Maize plants have from 30000 to 40000 genes according to DNA studies in which individual genes are identified according to known nucleic acids that start and stop at the ends of a gene. Whatever is the exact number, it is assumed to be the same number for every variety of corn. The difference between varieties are the specific codes within the gene. This defines the genotype. The translation of the genes often in the form of enzymes that drive the processes, interacting with the environment, results in the products that we characterize as the phenotype of the variety.
Phenotypes include characters critical to hybrid corn performance, such as kernel number, silking while stressed, leaf width and thickness, number of stomata, number of husk leaves, pollen production, root structure, resistance to a pathogen - all that we see when we look at a corn plant and a whole lot that we don’t see.
Breeding for productive and repeatable corn hybrids requires obtaining parent seed with each member of each paired chromosome having an exact genetic duplicate in the other member of the pair. This level of homozygosity is essential to maintain duplicate future genotypes. The process of reaching homozygosity requires selfing for several generations or short-cutting the process by use of special techniques. Both parents, although different from each other, of a single cross hybrid must be homozygous to duplicate the hybrid genotype.
If the homozygous genotype or a pair of homozygous inbreds are mated, the resulting single cross plants will be identical to each other in terms of genotype. If they are placed in a uniform environment, their phenotype will also be identical. Some of the phenotypic characters, such as leaf shape and size, or tassel shape or branches, or color of anthers on tassel, may not affect the performance of the hybrid, or inbred, but the phenotypic character will be expressed the same if the genotypes and the environments are identical. Some of these characters may be affected by several genes but the expression (the phenotype) will be identical if all the plants have the same genotype and identical environments.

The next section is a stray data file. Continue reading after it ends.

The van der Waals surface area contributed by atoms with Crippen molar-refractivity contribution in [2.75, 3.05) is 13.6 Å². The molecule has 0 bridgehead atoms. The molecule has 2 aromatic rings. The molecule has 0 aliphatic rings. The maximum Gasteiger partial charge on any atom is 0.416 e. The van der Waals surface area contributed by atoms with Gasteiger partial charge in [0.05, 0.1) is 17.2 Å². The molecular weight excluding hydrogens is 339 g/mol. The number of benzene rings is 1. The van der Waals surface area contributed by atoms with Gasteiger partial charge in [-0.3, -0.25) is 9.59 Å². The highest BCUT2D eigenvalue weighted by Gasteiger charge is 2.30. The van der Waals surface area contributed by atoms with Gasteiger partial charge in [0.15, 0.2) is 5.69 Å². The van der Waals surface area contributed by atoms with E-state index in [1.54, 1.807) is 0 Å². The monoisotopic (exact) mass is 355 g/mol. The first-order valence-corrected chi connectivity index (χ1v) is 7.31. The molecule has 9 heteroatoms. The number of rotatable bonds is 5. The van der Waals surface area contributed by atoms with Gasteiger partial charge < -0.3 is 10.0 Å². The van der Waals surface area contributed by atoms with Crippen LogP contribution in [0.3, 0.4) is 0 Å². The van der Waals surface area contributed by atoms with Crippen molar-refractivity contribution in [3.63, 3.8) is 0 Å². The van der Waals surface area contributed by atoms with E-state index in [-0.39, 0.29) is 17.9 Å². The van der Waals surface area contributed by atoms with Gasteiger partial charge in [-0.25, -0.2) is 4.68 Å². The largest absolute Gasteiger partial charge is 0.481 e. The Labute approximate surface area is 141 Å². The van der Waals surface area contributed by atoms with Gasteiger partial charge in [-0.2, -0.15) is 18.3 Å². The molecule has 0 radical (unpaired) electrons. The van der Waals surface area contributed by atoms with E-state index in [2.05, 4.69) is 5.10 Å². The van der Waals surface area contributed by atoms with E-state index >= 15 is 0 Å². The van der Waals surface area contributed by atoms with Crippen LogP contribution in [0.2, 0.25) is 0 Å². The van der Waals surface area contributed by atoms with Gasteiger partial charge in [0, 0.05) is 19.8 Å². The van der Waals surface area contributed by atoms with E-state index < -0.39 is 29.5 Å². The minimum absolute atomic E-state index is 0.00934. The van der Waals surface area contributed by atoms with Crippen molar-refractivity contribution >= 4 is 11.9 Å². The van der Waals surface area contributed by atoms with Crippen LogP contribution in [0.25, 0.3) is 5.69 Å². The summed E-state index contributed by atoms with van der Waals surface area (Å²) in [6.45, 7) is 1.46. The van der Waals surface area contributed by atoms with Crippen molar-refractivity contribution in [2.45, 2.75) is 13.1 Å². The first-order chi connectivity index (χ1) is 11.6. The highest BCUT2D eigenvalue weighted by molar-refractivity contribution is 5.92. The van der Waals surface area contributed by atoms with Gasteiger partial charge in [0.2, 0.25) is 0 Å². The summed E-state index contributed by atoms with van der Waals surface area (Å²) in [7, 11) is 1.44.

Visually evaluating for identical mature plant phenotypes has long been used to evaluate whether an inbred is ‘finished’ with self-breeding before including it in hybrid production. Observations for mature plant phenotype uniformity has also been the traditional method of evaluating genetic unity of hybrids and inbreds. Our company (PSR) grows seedlings to the three-leaf stage to evaluate purity of inbreds and hybrids. We have found the system is effective for all corn hybrids, regardless of genetic background. Slight off-types due to slight genotype variation in parent seed, outcrosses due to incorrect male pollen or female plants in the seed field, self-pollinated female plants or seed mixes become evident with the private methods that we have developed over the past 32 years. Close observation and experience, allows finding distinctions between closely related hybrid or inbreds, while also making plants available to test for specific phenotypic characters such as GMO traits.
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About Corn Journal
The purpose of this blog is to share perspectives of the biology of corn, its seed and diseases in a mix of technical and not so technical terms with all who are interested in this major crop. With more technical references to any of the topics easily available on the web with a search of key words, the blog will rarely cite references but will attempt to be accurate. Comments are welcome but will be screened before publishing. Comments and questions directed to the author by emails are encouraged.